By Emily Scarvie
(PORTLAND, Ore.) Hello Portlanders! It's Tuesday, Sept. 28 - Here's your daily round up of all the news happening in the City of Roses.
Following approval from the Western States Safety Review Board last Friday, frontline workers are now eligible to receive a third dose of a COVID-19 vaccine. Arinea Salas, an internal medicine resident doctor at Oregon Health & Sciences University, received her first dose of the Pfizer vaccine nine months ago. On Monday, she received her third shot.
Salas, who has been treating COVID-19 patients throughout the pandemic, told FOX 12 she hopes that she and fellow frontline workers who receive a third dose will inspire anyone still skeptical about getting vaccinated.
The third dose of Pfizer vaccines is now available at community pharmacies, as well as OHSU’s outpatient pharmacies for those 65 years and older, immunocompromised or frontline workers.
Portland Fire and Rescue has confirmed that firefighters will soon begin wearing bulletproof vests labeled “Medic” while on duty, amid concerns over attacks against union members. The city is set to order 200 vests, designed to withstand a knife attack or bullet, in the coming weeks.
“First responders, as they go in, we can become targets,” said Alan Ferschweiler, president of the Portland Firefighters Association, per KGW.
In 2018, firefighters were responding to a house fire set by a man in Springfield and were shot at when they arrived at the scene. In 2019, an AMR paramedic was stabbed during a carjacking while waiting at a red light, according to Portland police.
“I’ve been assaulted twice on duty,” said Ferschweiler, per KGW. “It’s just become more of a dangerous time for first responders throughout the country.”
Other departments, including the Seattle Fire Department and San Francisco Fire Department, have also equipped firefighters with ballistic vests.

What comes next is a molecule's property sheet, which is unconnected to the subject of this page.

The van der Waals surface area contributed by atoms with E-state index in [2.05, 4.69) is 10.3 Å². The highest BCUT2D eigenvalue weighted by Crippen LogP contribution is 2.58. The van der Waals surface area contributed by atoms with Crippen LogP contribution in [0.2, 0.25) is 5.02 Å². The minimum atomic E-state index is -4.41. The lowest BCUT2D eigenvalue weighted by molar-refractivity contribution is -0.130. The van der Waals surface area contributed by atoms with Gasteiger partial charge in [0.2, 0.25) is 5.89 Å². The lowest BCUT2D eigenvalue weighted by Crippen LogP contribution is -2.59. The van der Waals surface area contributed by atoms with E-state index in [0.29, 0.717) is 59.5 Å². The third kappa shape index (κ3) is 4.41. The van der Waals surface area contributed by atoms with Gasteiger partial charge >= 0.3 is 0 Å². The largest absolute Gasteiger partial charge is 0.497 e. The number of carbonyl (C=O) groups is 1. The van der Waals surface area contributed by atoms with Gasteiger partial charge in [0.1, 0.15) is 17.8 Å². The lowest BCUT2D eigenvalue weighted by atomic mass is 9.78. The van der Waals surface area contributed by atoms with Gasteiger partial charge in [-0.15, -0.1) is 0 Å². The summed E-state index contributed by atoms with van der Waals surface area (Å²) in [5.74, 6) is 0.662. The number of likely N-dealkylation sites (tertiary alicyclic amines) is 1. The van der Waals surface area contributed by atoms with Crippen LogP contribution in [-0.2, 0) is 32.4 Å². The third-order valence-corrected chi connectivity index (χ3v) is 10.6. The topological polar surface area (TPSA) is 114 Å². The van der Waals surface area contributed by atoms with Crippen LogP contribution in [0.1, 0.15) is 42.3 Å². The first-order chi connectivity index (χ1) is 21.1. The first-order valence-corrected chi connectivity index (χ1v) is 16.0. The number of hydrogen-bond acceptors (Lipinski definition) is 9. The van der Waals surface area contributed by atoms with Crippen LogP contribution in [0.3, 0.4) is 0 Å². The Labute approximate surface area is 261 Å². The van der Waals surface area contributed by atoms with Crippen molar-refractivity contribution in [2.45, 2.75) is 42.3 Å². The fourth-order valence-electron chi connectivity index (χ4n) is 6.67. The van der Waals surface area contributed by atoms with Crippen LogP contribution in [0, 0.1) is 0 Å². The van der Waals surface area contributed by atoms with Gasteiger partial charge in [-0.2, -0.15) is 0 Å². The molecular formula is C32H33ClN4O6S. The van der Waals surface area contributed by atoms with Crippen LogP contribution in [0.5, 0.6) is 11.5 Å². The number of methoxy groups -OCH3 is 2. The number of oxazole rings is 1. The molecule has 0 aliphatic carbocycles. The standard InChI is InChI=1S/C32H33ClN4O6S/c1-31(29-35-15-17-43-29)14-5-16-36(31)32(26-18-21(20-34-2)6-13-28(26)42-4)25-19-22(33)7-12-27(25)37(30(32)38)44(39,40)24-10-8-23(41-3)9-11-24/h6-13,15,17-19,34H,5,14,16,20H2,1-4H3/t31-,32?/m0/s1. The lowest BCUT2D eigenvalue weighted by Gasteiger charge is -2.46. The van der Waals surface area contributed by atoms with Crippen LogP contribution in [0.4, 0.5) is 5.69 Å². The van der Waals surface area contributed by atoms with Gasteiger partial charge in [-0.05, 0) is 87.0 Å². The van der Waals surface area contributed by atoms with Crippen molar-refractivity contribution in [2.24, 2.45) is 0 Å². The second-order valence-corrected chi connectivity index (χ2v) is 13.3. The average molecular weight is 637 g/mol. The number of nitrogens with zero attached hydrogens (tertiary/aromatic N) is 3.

As of Monday, September’s COVID-19 death toll stands at 424 people, making it the third-deadliest month since the pandemic started last year. The spread of the delta variant has largely fueled this month’s high death toll. Only two other months have seen more fatalities: January saw 476 COVID-related deaths and December of last year saw 603, the highest recorded during the pandemic.
According to state health officials, the summer wave of infections and deaths was largely among the unvaccinated. Vaccination is still the best way to prevent severe COVID-19, officials said.
Mayor Ted Wheeler, joined by Acting Lt. Mike Roberts, held a press conference today to discuss what officials called a mission to combat street racing in Portland, that took place over the weekend. On Sunday, police arrested over a dozen people, towed multiple vehicles, seized guns and issued citations in an effort to curb street racing.
“We have joined with our law enforcement partners to combat and stop this illegal activity,” Portland Police Chief Chuck Lovell said, per KATU. “Those who have participated in street racing must stop. It is dangerous and costly to our community. The time to respect each other is now.”
The Portland City Council passed an emergency ordinance last month, providing authorities with more tools to combat street racing and implement harsher penalties. Under the new ordinance, participants can face up to 30 days in jail and a maximum fine of $500 for street racing.
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